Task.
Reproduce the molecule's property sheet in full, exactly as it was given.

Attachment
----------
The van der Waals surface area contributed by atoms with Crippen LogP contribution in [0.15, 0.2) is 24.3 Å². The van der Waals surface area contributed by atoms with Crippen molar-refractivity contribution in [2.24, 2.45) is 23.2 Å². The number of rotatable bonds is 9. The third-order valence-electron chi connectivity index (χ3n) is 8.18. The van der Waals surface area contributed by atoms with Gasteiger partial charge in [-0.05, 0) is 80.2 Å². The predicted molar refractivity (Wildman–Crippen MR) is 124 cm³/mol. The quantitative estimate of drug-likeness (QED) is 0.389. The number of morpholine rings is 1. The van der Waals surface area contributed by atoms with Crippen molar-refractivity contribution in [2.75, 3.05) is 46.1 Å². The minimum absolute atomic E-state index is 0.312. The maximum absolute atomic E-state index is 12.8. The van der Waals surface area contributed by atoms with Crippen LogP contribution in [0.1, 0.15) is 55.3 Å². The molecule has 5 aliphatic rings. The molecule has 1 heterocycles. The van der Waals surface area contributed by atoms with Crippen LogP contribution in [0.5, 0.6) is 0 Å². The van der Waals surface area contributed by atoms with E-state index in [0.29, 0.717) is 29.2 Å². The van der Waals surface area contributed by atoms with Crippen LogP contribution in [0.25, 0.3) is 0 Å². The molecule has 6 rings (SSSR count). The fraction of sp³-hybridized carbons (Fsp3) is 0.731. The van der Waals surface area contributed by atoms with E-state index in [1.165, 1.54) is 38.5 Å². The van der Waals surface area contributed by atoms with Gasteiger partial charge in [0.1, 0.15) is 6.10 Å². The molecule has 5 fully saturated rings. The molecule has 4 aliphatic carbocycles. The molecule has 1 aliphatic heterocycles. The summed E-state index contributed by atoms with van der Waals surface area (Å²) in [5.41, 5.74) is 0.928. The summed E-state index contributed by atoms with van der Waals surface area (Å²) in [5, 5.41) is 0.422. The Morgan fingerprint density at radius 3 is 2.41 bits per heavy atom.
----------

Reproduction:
The van der Waals surface area contributed by atoms with Crippen LogP contribution in [0.15, 0.2) is 24.3 Å². The van der Waals surface area contributed by atoms with Crippen molar-refractivity contribution in [2.24, 2.45) is 23.2 Å². The number of rotatable bonds is 9. The third-order valence-electron chi connectivity index (χ3n) is 8.18. The van der Waals surface area contributed by atoms with Gasteiger partial charge in [-0.05, 0) is 80.2 Å². The predicted molar refractivity (Wildman–Crippen MR) is 124 cm³/mol. The quantitative estimate of drug-likeness (QED) is 0.389. The number of morpholine rings is 1. The van der Waals surface area contributed by atoms with Crippen molar-refractivity contribution in [2.75, 3.05) is 46.1 Å². The minimum absolute atomic E-state index is 0.312. The maximum absolute atomic E-state index is 12.8. The van der Waals surface area contributed by atoms with Crippen LogP contribution in [0.1, 0.15) is 55.3 Å². The molecule has 5 aliphatic rings. The molecule has 1 heterocycles. The van der Waals surface area contributed by atoms with Crippen LogP contribution in [0.5, 0.6) is 0 Å². The van der Waals surface area contributed by atoms with E-state index in [0.29, 0.717) is 29.2 Å². The van der Waals surface area contributed by atoms with Crippen LogP contribution in [0.25, 0.3) is 0 Å². The molecule has 6 rings (SSSR count). The fraction of sp³-hybridized carbons (Fsp3) is 0.731. The van der Waals surface area contributed by atoms with E-state index in [1.165, 1.54) is 38.5 Å². The van der Waals surface area contributed by atoms with Gasteiger partial charge in [0.1, 0.15) is 6.10 Å². The molecule has 5 fully saturated rings. The molecule has 4 aliphatic carbocycles. The molecule has 1 aliphatic heterocycles. The summed E-state index contributed by atoms with van der Waals surface area (Å²) in [5.41, 5.74) is 0.928. The summed E-state index contributed by atoms with van der Waals surface area (Å²) in [5, 5.41) is 0.422. The Morgan fingerprint density at radius 3 is 2.41 bits per heavy atom.